A new comedy series on Dekkoo, a gay-centric subscription-based streaming service, Out on Stage, is offering a rare platform for LGBTQ stand-ups and their fans.
“I don’t think comedy is an easy field for anyone, but it can sometimes be especially difficult for those of us with unique, diverse voices,” says Zach Noe Towers, host of the all-queer comedy series. Towers previously hosted The Elite Daily Show on Verizon’s streaming platform, Go90.
“We’re a much smaller percentage of the population, stage time can be harder to come by, and oftentimes audiences aren’t as willing to give us a chance. It’s so important to have this kind of representation available.”
While Dekkoo has its own Amazon channel and is also available on iTunes, Google Play, AppleTV, and Roku, Out on Stage will likely benefit from being produced by Grammy-winning production team Comedy Dynamics (the team behind Hulu’s hit, There’s… Johnny!). The series stars a diverse group of out comics including Jared Goldstein, Raneir Pollard, Gloria Bigelow, Anthony Desamito, Janine Brito, and A.B. Cassidy. We caught up with three fan favorites.
Irene Tu (left) was born in Chicago but now makes her home in San Francisco, where she’s been named an “artist on the brink of fame” by the San Francisco Chronicle, one of the “Bay Area’s 11 Best Stand Up Comedians” by SFist.com, and one of 20 “Women to Watch” by the public radio station KQED.
“I’m sure it would be easier to be a straight white guy in comedy — and in life in general — but I don’t like to focus on that,” the Asian-American comic says. “I just try to remember that I need to work twice as hard.”
Tu has opened for W. Kamau Bell, Judah Friedlander, Hari Kondabolu, and Aparna Nancherla; and appeared on Take My Wife and Funny How? Having performed at numerous festivals (including Clusterfest, Riot L.A. Comedy Festival, and Outside Lands Music Festival), Tu says, “My favorite venue is a packed comedy club or a popular independent comedy show run by comedians. But the weirdest place was probably in a living room for a woman’s birthday party — which only consisted of her and two of her friends!”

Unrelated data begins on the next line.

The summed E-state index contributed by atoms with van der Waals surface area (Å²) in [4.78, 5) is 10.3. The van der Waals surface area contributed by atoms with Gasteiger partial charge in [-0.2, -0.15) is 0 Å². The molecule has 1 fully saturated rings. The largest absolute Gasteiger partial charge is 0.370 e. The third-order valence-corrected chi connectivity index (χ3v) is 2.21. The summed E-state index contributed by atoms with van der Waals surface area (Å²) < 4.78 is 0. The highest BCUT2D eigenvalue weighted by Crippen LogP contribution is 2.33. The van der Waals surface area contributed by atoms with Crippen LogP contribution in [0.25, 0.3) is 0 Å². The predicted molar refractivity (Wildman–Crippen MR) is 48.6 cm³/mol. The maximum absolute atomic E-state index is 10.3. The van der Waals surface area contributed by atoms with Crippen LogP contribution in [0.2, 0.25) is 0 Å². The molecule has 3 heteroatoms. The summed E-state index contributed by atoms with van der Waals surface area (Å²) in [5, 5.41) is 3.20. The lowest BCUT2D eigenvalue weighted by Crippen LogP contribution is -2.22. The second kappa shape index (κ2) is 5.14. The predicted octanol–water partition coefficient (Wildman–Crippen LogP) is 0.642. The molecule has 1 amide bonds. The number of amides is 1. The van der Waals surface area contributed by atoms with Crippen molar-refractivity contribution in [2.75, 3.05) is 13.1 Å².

“Being a queer woman of color impacts my stand-up in every way that I can think of,” says Bigelow, who previously appeared on Last Comic Standing, Laughing Matters, Hot Gay Comics, Fierce Funny Women, and Wanda Sykes Presents Herlarious. “Identity is such a big part of being a comic.… who I am, doing what I do says something. In other, more practical ways, it gives me material — I mean, come on, Black lesbians camping?” Bigelow says, referencing a venue she once performed at. “What’s not to love about being in the woods with a bunch of lezzes?”
Then again, she adds, “What’s not to love about being on a cruise with 3,000 gay men and my mother?” Bigelow says her favorite venue is “wherever I’m going next,” but “the weirdest is this one time I did a small, very tiny synagogue of a vice-principal of a school where I worked. It was out in the Rockaways on like a Tuesday and everyone was over 55 and most of them had on tracksuits. I remember sitting in the back before I went on thinking, What have you gotten yourself into? And, of course, we had the absolute best time and I got a lot of hugs when I left — all consensual.”
The author of The Persuasive Pundit blog and a piece in the anthology Here Comes the Brides! Reflections on Lesbian Love and Marriage, Bigelow says “In essays or in my memoir writing, I think I’m probably — for lack of a better word — mushier” than onstage. But in both venues, she says, “I’m usually trying to figure something out, [to] make sense of something.”
Jordan Pease (above) got his start as one of the youngest paid regulars at the Laugh Factory. He went on to star in the VH1 comedy Walk of Shame Shuttle and write jokes for NBC/Universal. Pease now hosts I Can Make That and produces One of Everything and Chef Walk & Talk for the YouTubeTV channel Tastemade.
A blogger with HuffPost, Pease says, “Writing is my true passion. As much as I love performing and doing stand-up, creating stories with characters that break boundaries using humor is what I love most. Not to sound like a clichéd piece of garbage — or Taylor Swift — but my stand-up is very much a page of my pleasure notebook.... My jokes are inspired by my own mishaps and absurd personal experiences, timed to be said aloud onstage.”
Pease performs at comedy clubs and festivals worldwide, and says, “There’s something about performing and crushing in a square-red state that gives you the highest of adrenaline rushes. I think it’s because you walk onstage thinking, This audience is going to judge the absolute shit out of me just because I like the taste of butthole – and then 20 minutes later they’re falling in love with you. I love performing in Boise, Idaho, for that reason — and obviously for the cheap food, hotels, and beer. It’s like the entire city is on an everything-must-go sale!”
A season regular on AwestruckTV’s A-hole Parents alongside Jason Biggs, Pease says “of course” being queer impacts his comedy. “It fuels me like gasoline — or in my case, Tito’s and soda. Believe it or not, if I see my name on a set list full of straight white male comics, it lights a fire under my ass to kill harder, write bolder, and take more chances onstage. I love being the variable – but being a variable comes with this risk of performing for an audience that might not understand your sense of humor or lifestyle. But that’s the thrilling part. Saying ‘Fuck ‘em!’ and getting onstage anyway because you represent a community of people that’s worth fighting for.”